One of the most important myths to dispel about garbage collection is that it necessarily implies having horrible long pauses in your program. This may have been true for some early generations of the JVM which were not developed with highly interactive applications in mind. But in general GC pauses are no different than normal operational system pauses, and you don’t often hear people say how awful it is to have an operational system because it keeps pausing your program and you don’t have control over it.

Running into problems with your GC is not unlike having some problem with your OS. The solution often involves something like tuning your system. Or you just have to change something in your application such as making sure you are not holding unnecessary references or making old objects refer to young objects, or creating reference loops… All of these also create problems with manual memory management. And if you are really desperate, to the point you are already using a real-time OS in your application because you cannot afford the jitter, there is such a thing as hard real-time garbage collectors. And I hardly believe manual management is a trivial matter in such applications. There is nothing in the C++ specifications saying that malloc and free should be hard real-time operations, by the way. What the C++11 standard does call for is minimal support for garbage collection, although this was not necessarily followed yet by the compiler implementers.

GC is very handy for abstracting memory allocation and allows you to approach memory use as an aspect of your application separate from domain logic. And it can do it with great performance. But on top of that, a generational compacting garbage collector can also provide you with excellent features such as moving around objects in memory so that page faults are minimized, something that can be very important to obtain top performance. This is a fact most GC critics omit in their arguments and a feature that is practically unattainable by manual management. Unless you are effectively implementing your own GC.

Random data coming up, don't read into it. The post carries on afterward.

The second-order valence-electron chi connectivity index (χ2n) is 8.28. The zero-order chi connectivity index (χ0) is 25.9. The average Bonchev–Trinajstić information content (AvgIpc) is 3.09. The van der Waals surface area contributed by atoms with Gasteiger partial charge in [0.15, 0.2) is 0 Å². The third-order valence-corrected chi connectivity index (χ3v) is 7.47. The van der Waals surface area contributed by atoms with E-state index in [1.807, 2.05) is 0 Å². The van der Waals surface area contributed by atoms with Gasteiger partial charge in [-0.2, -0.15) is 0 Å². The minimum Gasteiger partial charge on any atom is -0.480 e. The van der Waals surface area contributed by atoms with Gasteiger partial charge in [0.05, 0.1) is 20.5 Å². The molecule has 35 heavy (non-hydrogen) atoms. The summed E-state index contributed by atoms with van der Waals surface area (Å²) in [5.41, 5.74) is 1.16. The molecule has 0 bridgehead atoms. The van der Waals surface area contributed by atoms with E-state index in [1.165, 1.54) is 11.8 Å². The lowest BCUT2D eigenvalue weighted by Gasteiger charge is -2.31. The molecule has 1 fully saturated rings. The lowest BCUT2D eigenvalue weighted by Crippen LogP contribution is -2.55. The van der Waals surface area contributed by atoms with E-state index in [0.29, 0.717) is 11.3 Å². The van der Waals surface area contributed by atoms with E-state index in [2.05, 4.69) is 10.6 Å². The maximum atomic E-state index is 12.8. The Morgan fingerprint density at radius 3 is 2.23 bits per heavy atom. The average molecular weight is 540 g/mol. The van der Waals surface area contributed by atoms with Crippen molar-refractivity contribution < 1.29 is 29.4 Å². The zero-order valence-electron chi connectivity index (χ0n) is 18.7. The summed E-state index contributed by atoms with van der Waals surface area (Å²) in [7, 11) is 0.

How to make fast Julia code

Well, but what does all that mean to Julia anyway? Julia has a custom garbage collector with some generational features that allows it to offer most of the same convenience and goodness derived from GC in languages such as Python, LISP, and Java. Objects can really be passed here and there intuitively, without wasteful copies or any of the weirdness from non-garbage-collected languages. And what does that mean for high-performance programming, does it mean you just go on writing beautiful high-level code and relying on the compiler and the GC and that’s it?

The answer is… of course not! You don’t want to be garbage-collecting anywhere near the critical parts of your code! But that’s not because GC is bad, you don’t want to be doing any memory management whatsoever in the core of your numerical code, be it manual or automatic. This is true for any language, and manual management cannot save you from this. What would be the point of doing a lot of manual deallocation in your critical loops? Programmers should be aware of how their programs are using memory, regardless of how it is managed, and do the right thing in each language to avoid the overhead associated with allocation and deallocation.